Art Quote for the Day

So, let’s talk about THE PINTEREST!!!

# 1. I LOVE it!!!

#2. I HATE it!!!


#4.  Sometimes it TERRIFIES  me

#5. Sometimes it INSPIRES ME…( most of the time)

#6. Sometimes it DEPRESSES me

#7. I try not to take the PINNING action , or lack there-of, in regard to MY pins, PERSONALLY !

#8. It’s a fantastic TEACHING TOOL

#9. Whatever did I do without it ?

#10. Whatever WOULD I do without it?

Let’s address each issue:

Well, loving it is OBVIOUS ! It’s a universe of infinite imagery to look through… as an artist and image junky , it’s like CRACK , like SPEED, like a super-energy drink for my pleasure zone….. oh yeah!

And, hating it , for all of the same reasons listed above…. a love/hate relationship is always a tricky one…. the same reasons I love it are the same reasons I hate it. It takes up lots of my time…. ( I’ll just go to one more board…), it makes me want to change my own art style about 50 times a day, it makes me feel soooooooooooooooo untalented…..

I’m addicted !!!! – see above

It terrifies me in that sometimes as I start going deeper and deeper into board after board I feel like I’m going deeper and deeper into the deep , deep water … I start to panic and feel like I have to start swimming UP and UP to get back to my original board or I will surely be lost !! ( I know, a little crazy but that’s how it feels….. some of you surely must identify….. right? RIGHT?!?!)

Of course, the best thing about the whole Pinterest “thing” is that it truly does inspire … I see images done in colors, or styles that I love , I pin them to remind me to incorporate them into my own artwork, I see illustrations that provoke me, amuse me, make me think, I see patterns, and colors and images that look like I could have done them so I don’t feel so alone and “off-base” with my own work, I see images that make me think of new projects for my students…. I could go on…..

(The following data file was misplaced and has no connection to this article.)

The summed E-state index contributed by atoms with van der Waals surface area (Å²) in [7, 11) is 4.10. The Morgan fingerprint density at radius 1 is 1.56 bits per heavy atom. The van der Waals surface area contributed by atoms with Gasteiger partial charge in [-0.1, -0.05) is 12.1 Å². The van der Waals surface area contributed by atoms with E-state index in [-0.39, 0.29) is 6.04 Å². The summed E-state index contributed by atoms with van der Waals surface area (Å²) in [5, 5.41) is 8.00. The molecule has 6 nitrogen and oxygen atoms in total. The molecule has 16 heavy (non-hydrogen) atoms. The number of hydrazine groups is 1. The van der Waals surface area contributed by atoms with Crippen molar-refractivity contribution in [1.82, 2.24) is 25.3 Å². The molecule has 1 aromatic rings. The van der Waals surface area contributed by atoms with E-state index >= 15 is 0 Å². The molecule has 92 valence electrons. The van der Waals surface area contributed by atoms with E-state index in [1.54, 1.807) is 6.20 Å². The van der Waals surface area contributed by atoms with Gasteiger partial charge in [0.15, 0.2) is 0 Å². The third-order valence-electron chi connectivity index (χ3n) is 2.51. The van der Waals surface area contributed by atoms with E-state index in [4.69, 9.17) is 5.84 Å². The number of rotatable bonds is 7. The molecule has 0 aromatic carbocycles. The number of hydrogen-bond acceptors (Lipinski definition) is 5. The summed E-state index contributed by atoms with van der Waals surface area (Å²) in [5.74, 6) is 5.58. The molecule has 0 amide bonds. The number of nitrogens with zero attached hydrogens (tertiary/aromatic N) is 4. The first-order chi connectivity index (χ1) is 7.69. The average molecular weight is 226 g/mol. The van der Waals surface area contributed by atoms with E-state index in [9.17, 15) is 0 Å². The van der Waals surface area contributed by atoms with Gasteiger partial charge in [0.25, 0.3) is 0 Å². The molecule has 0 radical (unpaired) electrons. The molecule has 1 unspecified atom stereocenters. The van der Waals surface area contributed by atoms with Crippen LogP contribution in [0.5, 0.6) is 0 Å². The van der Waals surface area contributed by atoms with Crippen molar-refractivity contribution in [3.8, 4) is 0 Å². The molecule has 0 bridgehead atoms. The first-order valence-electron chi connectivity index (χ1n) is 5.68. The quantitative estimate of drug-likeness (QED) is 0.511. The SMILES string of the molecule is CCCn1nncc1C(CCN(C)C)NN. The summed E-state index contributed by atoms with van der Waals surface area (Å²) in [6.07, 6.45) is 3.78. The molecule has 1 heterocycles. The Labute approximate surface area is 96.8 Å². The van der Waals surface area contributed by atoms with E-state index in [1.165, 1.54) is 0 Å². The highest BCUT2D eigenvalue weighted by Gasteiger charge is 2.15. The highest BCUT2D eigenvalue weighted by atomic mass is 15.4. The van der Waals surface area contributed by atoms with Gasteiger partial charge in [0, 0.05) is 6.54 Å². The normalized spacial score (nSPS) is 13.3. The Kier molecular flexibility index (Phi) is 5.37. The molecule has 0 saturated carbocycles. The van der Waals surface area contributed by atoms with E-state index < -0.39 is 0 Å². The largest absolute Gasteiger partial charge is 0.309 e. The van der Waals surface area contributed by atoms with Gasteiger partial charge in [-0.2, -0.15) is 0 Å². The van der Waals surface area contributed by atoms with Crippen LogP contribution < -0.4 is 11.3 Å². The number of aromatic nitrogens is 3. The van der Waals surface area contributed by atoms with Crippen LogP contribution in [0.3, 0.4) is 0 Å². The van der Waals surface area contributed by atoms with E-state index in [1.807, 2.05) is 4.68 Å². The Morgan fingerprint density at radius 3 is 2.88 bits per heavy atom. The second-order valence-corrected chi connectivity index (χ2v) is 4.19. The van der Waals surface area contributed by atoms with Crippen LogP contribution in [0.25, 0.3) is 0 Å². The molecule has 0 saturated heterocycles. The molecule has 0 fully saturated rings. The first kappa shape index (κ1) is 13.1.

It depresses me , again, for some of the same reasons listed above….. there are so many creative people out there, so many …. sometimes I start to feel..”What’s the point of doing anything?”

Pinning is a social activity…. if I pin something of my own, I feel bad if I don’t get re-pinned or ecstatic if I do ( acceptance by strangers?)

I have definitely streamlined and improved my teaching…. I don’t have to find books that I can pass around the classroom, I don’t have to have paper illustrations that need to be passed around the class room…. I can give a project assignment in my Design class , have the students go to the Design board to see tons of examples that address that project….. FANTASTIC!?

What did I ever do without it?  Dark times, very dark times…. we never know what we’re missing until we have it and look back ….. people got along fine without cell phones but …..HOW?!?!

What would I do without it? I still have my books if PINTEREST disappeared. I prefer to think that if  I had to do without it I would be replacing it with the next new thing that would be even better.